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BCG vaccination

'Have you been done? The meaning of BCG', a leaflet from the 1930s.

'Have you been done? The meaning of BCG', a leaflet from the 1930s.

Credits:Wellcome Library, London.

The BCG vaccine is given to provide protection against the bacteria that cause tuberculosis. The initials stand for Bacille Calmette-Guérin, after the French bacteriologist Albert Calmette and the veterinarian Camille Guérin, who developed the vaccine first used on humans in 1921. Not unlike Jenner’s smallpox vaccine, BCG uses a related disease found in cattle. This separate bovine tuberculosis had been identified in 1854, but while cowpox was a relatively harmless disease, bovine tuberculosis was a deadly threat once inside the human body.

Calmette and Guérin’s achievement was to cultivate, through extensive laboratory-based experimentation, live but considerably weakened bacteria that could prompt an immune response without causing a dangerous infection. They achieved this is 1919 after toiling for several years at the Pasteur Institutes in Lille and, later, Paris.

Public acceptance of the vaccine was initially slow and it was not until after the Second World War that large-scale national vaccination campaigns really got under way. Today, BCG remains the standard protection against tuberculosis across much of the world, although a few countries - most notably the United States - do not use it. Instead they rely on detecting and treating individuals with latent tuberculosis. Such individuals show no symptoms and are not infectious, but may go on to develop the disease at a later date if left untreated.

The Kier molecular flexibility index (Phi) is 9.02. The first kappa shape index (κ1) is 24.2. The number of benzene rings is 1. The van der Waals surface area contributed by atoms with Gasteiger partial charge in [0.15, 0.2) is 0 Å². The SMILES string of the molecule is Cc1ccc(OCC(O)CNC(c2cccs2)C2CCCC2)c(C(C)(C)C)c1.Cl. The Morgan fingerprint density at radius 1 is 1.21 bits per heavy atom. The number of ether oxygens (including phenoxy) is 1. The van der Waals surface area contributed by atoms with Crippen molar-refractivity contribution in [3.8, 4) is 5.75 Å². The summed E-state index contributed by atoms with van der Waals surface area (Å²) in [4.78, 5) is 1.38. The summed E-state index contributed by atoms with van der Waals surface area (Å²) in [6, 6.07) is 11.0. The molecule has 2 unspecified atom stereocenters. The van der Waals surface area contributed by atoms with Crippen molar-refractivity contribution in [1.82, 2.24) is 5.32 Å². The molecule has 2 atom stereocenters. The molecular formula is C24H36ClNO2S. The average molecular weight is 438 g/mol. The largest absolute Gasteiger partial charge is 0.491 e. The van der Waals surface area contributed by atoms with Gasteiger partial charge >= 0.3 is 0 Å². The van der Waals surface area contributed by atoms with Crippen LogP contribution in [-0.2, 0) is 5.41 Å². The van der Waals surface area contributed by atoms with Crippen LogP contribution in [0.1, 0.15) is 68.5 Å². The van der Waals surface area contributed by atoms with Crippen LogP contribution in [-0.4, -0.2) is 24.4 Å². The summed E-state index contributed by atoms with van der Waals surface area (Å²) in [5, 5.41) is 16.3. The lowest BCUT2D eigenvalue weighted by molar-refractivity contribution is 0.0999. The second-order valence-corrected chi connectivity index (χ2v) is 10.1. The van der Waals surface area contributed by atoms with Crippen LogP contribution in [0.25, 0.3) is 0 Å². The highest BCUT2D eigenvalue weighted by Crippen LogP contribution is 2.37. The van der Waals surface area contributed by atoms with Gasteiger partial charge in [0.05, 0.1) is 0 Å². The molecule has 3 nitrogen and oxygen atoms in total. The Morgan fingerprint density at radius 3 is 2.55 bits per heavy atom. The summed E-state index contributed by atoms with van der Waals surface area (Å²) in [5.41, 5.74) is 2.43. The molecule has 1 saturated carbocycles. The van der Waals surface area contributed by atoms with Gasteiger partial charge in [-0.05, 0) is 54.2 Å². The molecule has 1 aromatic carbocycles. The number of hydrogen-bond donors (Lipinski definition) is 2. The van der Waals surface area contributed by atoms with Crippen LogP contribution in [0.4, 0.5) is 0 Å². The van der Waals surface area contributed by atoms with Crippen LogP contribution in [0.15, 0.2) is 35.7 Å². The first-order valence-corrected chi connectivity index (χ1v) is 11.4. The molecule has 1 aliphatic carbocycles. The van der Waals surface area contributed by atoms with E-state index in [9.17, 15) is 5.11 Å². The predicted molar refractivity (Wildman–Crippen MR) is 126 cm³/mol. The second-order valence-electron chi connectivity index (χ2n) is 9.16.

A substance given to humans or animals to improve immunity from disease. A vaccine can sometimes contain a small amount of bacteria that is designed to stimulate the body's reaction to that particular disease. The first vaccine was developed in 1796 by Edward Jenner to prevent smallpox.


Micro-organisms which can cause disease but have an important role in global ecology.


An infectious disease that is caused by a bacterium first identified by Robert Koch in 1882. The disease usually affects the lungs first, and is accompanied by a chronic cough.


Viral infection of cows' udders, transmitted to humans by direct contact, causing very mild symptoms similar to smallpox.